Slinky has a suspected sibling somewhere in our neighbourhood. We call her Spotty, as she is white with black spots (not unlike a cow), including one spot on her face.

One day we were visiting the strays in our area and as usual, stopped to say hi to Spotty. But something was different about Spotty that night: she had no appetite, and she was coughing badly. Also, her eyes looked swollen – a sign that she might be having a fever.

I got Andy to carry her. She hardly struggled, even though she is a stray cat that is probably not used to being carried. We had decided to bring her home for a night, to feed her some medicine, and give her a warm place to sleep that rainy night.

I took some of Sayang’s anti-inflamnmtory painkillers and tried to administer the pill to Spotty. She couldn’t swallow. I had to pound the pill into power, mix it in with glucose and water, and feed her by syringe. That night, she slept in our kitchen.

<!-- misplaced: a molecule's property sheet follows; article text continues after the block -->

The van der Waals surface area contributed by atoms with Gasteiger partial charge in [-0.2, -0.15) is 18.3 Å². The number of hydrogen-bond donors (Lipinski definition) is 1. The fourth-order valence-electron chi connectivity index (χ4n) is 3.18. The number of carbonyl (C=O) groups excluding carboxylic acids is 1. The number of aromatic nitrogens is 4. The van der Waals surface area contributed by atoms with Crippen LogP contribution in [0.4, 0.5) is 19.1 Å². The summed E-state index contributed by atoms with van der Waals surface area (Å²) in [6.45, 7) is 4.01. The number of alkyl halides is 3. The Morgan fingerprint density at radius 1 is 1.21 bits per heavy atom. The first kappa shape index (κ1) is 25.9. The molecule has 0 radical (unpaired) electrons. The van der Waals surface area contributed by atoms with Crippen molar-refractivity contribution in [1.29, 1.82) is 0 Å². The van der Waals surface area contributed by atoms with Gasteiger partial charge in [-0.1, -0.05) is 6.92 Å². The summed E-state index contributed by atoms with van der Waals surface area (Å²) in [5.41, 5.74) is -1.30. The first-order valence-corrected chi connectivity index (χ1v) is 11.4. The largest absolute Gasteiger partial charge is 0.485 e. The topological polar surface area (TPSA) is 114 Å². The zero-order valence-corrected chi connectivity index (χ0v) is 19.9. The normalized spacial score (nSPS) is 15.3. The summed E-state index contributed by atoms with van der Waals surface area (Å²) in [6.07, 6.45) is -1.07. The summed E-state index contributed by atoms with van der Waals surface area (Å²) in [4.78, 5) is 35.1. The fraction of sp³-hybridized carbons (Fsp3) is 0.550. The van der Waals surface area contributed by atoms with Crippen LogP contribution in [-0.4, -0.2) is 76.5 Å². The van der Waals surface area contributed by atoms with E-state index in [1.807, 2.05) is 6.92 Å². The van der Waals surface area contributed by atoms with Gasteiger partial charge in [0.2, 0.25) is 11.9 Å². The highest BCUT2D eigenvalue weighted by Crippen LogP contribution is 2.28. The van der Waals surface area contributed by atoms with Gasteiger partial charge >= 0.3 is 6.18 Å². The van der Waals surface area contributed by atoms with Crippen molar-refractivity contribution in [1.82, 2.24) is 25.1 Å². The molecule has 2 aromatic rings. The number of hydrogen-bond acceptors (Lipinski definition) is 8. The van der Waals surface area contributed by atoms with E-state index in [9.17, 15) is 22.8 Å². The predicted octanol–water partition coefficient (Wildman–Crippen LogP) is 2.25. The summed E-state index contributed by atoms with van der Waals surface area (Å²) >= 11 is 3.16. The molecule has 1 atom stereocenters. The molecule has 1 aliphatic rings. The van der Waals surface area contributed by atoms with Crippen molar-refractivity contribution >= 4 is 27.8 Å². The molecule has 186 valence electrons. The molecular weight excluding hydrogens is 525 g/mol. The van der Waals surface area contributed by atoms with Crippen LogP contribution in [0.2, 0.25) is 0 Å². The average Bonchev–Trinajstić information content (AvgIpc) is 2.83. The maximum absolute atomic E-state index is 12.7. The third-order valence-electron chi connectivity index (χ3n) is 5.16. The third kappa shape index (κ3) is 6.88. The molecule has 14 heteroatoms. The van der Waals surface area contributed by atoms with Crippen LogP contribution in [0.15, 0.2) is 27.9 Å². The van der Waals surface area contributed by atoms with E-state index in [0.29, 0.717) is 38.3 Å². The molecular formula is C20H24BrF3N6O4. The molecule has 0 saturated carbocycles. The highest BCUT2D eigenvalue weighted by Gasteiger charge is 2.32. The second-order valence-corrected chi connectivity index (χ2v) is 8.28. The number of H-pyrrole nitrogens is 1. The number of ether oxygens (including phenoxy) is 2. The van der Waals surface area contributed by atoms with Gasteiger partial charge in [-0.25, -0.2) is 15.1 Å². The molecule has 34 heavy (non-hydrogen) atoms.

The next day, she seemed better. She was able to eat and drink, and looked more cheerful, wanting to be near us. I took this as a sign of affirmation that she was indeed better, as if we hadn’t been helping at all, she would probably still be in pain and would likely blame us for forcing shelter and medical care on her.

However, one of her eyes was still swollen. Upon closer inspection, it was a fresh battle scar inflicted on her eyelid, hence the swelling, and tears.

For days following that morning when we released her back, we kept an eye on her eye, wiping the tears that rolled down from it, and checking to see if it became inflamed. It got better, and so I saved on having to use the eye drops on her. Today Spotty is back in her usual haunt downstairs, and looks happy to see us whenever we walk past her.

This is Spotty when we once tried to feed her with Beaphay cat treats. It tastes horrible, even strays won’t eat it! Keep well away from this brand of cat treats…

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